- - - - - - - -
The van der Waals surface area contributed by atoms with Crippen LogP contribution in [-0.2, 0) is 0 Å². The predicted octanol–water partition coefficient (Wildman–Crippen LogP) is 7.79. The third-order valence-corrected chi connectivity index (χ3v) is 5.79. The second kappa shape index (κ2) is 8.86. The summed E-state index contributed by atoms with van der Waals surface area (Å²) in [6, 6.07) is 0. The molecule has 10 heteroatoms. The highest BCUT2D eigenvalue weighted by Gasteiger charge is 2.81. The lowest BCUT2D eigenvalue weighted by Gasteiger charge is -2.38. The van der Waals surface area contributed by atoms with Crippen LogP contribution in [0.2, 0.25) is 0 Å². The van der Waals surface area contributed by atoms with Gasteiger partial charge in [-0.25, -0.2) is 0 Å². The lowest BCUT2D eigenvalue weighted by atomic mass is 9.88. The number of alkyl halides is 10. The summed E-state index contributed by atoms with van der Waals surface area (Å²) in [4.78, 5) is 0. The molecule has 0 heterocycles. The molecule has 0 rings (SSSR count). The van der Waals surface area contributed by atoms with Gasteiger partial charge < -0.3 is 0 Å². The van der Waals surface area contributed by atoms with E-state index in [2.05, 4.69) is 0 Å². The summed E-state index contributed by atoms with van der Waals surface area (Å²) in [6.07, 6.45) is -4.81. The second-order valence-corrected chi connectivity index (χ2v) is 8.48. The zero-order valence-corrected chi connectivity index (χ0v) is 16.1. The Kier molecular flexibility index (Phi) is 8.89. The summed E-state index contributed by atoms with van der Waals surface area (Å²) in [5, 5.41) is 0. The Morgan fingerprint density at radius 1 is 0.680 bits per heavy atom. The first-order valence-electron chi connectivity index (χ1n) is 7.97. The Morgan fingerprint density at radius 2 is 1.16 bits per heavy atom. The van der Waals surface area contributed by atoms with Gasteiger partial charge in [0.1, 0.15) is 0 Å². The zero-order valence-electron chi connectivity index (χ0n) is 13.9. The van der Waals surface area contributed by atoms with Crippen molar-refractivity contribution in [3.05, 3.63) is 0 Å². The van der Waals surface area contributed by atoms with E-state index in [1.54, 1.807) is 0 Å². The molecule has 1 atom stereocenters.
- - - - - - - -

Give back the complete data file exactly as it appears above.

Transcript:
The van der Waals surface area contributed by atoms with Crippen LogP contribution in [-0.2, 0) is 0 Å². The predicted octanol–water partition coefficient (Wildman–Crippen LogP) is 7.79. The third-order valence-corrected chi connectivity index (χ3v) is 5.79. The second kappa shape index (κ2) is 8.86. The summed E-state index contributed by atoms with van der Waals surface area (Å²) in [6, 6.07) is 0. The molecule has 10 heteroatoms. The highest BCUT2D eigenvalue weighted by Gasteiger charge is 2.81. The lowest BCUT2D eigenvalue weighted by Gasteiger charge is -2.38. The van der Waals surface area contributed by atoms with Crippen LogP contribution in [0.2, 0.25) is 0 Å². The van der Waals surface area contributed by atoms with Gasteiger partial charge in [-0.25, -0.2) is 0 Å². The lowest BCUT2D eigenvalue weighted by atomic mass is 9.88. The number of alkyl halides is 10. The summed E-state index contributed by atoms with van der Waals surface area (Å²) in [4.78, 5) is 0. The molecule has 0 heterocycles. The molecule has 0 rings (SSSR count). The van der Waals surface area contributed by atoms with Gasteiger partial charge < -0.3 is 0 Å². The van der Waals surface area contributed by atoms with E-state index in [2.05, 4.69) is 0 Å². The summed E-state index contributed by atoms with van der Waals surface area (Å²) in [6.07, 6.45) is -4.81. The second-order valence-corrected chi connectivity index (χ2v) is 8.48. The zero-order valence-corrected chi connectivity index (χ0v) is 16.1. The Kier molecular flexibility index (Phi) is 8.89. The summed E-state index contributed by atoms with van der Waals surface area (Å²) in [5, 5.41) is 0. The Morgan fingerprint density at radius 1 is 0.680 bits per heavy atom. The first-order valence-electron chi connectivity index (χ1n) is 7.97. The Morgan fingerprint density at radius 2 is 1.16 bits per heavy atom. The van der Waals surface area contributed by atoms with Gasteiger partial charge in [0.1, 0.15) is 0 Å². The zero-order valence-electron chi connectivity index (χ0n) is 13.9. The van der Waals surface area contributed by atoms with Crippen molar-refractivity contribution in [3.05, 3.63) is 0 Å². The van der Waals surface area contributed by atoms with E-state index in [1.54, 1.807) is 0 Å². The molecule has 1 atom stereocenters.